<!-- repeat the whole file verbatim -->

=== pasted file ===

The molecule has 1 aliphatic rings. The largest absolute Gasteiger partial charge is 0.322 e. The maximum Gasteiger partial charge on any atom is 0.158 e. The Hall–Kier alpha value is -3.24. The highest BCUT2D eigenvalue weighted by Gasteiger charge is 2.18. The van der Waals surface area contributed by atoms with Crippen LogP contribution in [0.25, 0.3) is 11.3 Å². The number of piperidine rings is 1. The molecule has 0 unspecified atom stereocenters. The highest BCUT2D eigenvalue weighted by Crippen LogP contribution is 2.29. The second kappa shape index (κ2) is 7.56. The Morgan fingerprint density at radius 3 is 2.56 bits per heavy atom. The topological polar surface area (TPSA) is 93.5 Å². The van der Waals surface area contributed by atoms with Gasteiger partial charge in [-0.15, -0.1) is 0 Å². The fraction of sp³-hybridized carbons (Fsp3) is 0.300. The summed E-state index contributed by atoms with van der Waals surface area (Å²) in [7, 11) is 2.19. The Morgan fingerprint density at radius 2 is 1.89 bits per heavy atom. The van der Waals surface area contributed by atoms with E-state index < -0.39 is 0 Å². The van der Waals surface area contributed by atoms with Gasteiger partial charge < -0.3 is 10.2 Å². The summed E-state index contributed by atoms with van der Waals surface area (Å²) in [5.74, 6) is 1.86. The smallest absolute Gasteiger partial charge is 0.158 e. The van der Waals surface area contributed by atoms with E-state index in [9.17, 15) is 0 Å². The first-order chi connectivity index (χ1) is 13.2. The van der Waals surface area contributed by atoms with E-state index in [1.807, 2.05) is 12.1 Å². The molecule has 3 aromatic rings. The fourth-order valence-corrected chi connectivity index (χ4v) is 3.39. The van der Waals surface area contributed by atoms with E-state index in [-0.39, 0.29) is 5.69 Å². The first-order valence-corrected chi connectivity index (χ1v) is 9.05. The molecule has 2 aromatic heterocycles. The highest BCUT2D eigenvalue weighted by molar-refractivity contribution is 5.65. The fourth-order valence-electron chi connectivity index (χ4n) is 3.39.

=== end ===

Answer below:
The molecule has 1 aliphatic rings. The largest absolute Gasteiger partial charge is 0.322 e. The maximum Gasteiger partial charge on any atom is 0.158 e. The Hall–Kier alpha value is -3.24. The highest BCUT2D eigenvalue weighted by Gasteiger charge is 2.18. The van der Waals surface area contributed by atoms with Crippen LogP contribution in [0.25, 0.3) is 11.3 Å². The number of piperidine rings is 1. The molecule has 0 unspecified atom stereocenters. The highest BCUT2D eigenvalue weighted by Crippen LogP contribution is 2.29. The second kappa shape index (κ2) is 7.56. The Morgan fingerprint density at radius 3 is 2.56 bits per heavy atom. The topological polar surface area (TPSA) is 93.5 Å². The van der Waals surface area contributed by atoms with Gasteiger partial charge in [-0.15, -0.1) is 0 Å². The fraction of sp³-hybridized carbons (Fsp3) is 0.300. The summed E-state index contributed by atoms with van der Waals surface area (Å²) in [7, 11) is 2.19. The Morgan fingerprint density at radius 2 is 1.89 bits per heavy atom. The van der Waals surface area contributed by atoms with E-state index < -0.39 is 0 Å². The van der Waals surface area contributed by atoms with Gasteiger partial charge < -0.3 is 10.2 Å². The summed E-state index contributed by atoms with van der Waals surface area (Å²) in [5.74, 6) is 1.86. The smallest absolute Gasteiger partial charge is 0.158 e. The van der Waals surface area contributed by atoms with E-state index in [9.17, 15) is 0 Å². The first-order chi connectivity index (χ1) is 13.2. The van der Waals surface area contributed by atoms with E-state index in [1.807, 2.05) is 12.1 Å². The molecule has 3 aromatic rings. The fourth-order valence-corrected chi connectivity index (χ4v) is 3.39. The van der Waals surface area contributed by atoms with E-state index in [-0.39, 0.29) is 5.69 Å². The first-order valence-corrected chi connectivity index (χ1v) is 9.05. The molecule has 2 aromatic heterocycles. The highest BCUT2D eigenvalue weighted by molar-refractivity contribution is 5.65. The fourth-order valence-electron chi connectivity index (χ4n) is 3.39.